10. I would also note that the full passage this section is taken from is clear that the problem being addressed is Christians who are scandalized by the apparent injustice of a God who allows the unrighteous to be rich and happy while the righteous are poor and suffering. This is a theme easily found in both the Old and New Testaments, the Fathers of the East and West, as well as more modern saints of the Orthodox, Protestant and Catholic churches.

  11. Ps-I,

    The themes you refer to in the scriptures are, in my opinion, not quite akin to the language used here. There is nothing in the Hebrew OT that even approximates the rhetoric in this passage, there are some "apocryphal" texts in the LXX which may come closest to what we have here, and the NT, with all of its anti-"world" language, its "whomever wants to save his life must lose it" language, its appeal to not cling to the things of this world, etc., does not ever present a so direct, rote, and banal an anti-humanity. There is a tension to be found in the scriptures between this world and the divine that I don't get any sense of in this text. All that is not to say that I don't believe that there are anti-human elements in the scriptures. Killing a woman because she is found to not be a virgin on her wedding night is pretty fucked up, though still quite 'earthy' in some sadistic sense.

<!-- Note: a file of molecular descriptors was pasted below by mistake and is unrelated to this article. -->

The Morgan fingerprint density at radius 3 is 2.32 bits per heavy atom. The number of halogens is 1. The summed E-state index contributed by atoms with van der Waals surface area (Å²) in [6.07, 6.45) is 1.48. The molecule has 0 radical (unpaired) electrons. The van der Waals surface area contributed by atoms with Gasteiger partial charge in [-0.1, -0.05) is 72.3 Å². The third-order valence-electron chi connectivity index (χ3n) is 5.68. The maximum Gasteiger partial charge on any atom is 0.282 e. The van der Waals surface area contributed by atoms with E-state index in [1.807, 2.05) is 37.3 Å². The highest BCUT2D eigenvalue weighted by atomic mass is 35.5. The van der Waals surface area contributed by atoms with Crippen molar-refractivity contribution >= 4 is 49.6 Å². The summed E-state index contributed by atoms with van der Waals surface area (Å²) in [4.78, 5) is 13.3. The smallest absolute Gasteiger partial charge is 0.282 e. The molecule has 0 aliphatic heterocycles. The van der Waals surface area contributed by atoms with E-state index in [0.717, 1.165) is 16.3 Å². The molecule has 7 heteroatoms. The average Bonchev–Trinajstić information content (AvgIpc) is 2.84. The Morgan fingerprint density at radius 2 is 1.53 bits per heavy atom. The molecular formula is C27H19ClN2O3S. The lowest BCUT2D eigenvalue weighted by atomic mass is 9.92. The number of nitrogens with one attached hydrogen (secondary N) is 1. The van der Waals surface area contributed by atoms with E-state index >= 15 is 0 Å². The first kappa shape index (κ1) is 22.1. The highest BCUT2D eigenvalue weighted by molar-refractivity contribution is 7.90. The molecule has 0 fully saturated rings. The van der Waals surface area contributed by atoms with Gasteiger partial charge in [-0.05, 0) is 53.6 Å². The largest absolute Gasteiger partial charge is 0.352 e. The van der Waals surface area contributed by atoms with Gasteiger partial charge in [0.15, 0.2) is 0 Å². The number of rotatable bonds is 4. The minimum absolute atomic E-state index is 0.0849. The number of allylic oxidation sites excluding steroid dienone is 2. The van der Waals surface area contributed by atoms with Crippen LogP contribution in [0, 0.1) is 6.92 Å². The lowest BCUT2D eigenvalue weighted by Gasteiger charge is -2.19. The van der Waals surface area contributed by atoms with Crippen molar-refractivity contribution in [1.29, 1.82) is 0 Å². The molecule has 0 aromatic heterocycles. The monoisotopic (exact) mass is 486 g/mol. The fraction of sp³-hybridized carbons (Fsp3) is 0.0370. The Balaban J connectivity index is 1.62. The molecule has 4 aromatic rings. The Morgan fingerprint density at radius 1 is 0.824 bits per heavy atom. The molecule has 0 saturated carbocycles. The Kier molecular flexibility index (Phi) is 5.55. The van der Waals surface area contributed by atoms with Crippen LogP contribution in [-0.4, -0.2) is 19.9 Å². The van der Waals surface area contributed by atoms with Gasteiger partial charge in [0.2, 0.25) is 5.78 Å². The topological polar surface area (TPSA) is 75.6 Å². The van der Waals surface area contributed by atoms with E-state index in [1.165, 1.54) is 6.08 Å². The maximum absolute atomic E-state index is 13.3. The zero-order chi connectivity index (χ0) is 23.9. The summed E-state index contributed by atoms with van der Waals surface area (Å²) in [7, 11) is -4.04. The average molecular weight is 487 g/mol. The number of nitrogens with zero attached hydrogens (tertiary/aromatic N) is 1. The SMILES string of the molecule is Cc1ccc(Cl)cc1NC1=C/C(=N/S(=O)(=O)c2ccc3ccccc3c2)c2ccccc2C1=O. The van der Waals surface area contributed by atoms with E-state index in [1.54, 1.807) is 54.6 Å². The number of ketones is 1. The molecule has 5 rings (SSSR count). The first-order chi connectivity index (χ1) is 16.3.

I could care less if this text was intended for monastics, though I am reminded of my standing joke about the elder who is denouncing sharing details of one's spiritual life with others while this same spiritual elder is sharing details of his spiritual life with a group of hundreds to whom he is speaking (in my time in the Byzantine slammer I came across at least 3 elder books which were lectures given to lay audiences in which the elder did both of the above). Orthodox monasticism is a hotbed of cult-like weirdness and cults of personality which are disturbing on a number of levels. I have met a few Orthodox monastics that were astoundingly human human beings, but they have been notable in that they were largely viewed as not so normal Orthodox monastics. If there is any value in Orthodox monasticism, it is, in my opinion, in the anomalies found within it, and not in the dominant paradigm itself. But, of course, that could be said of monasticisms outside of Orthodoxy as well.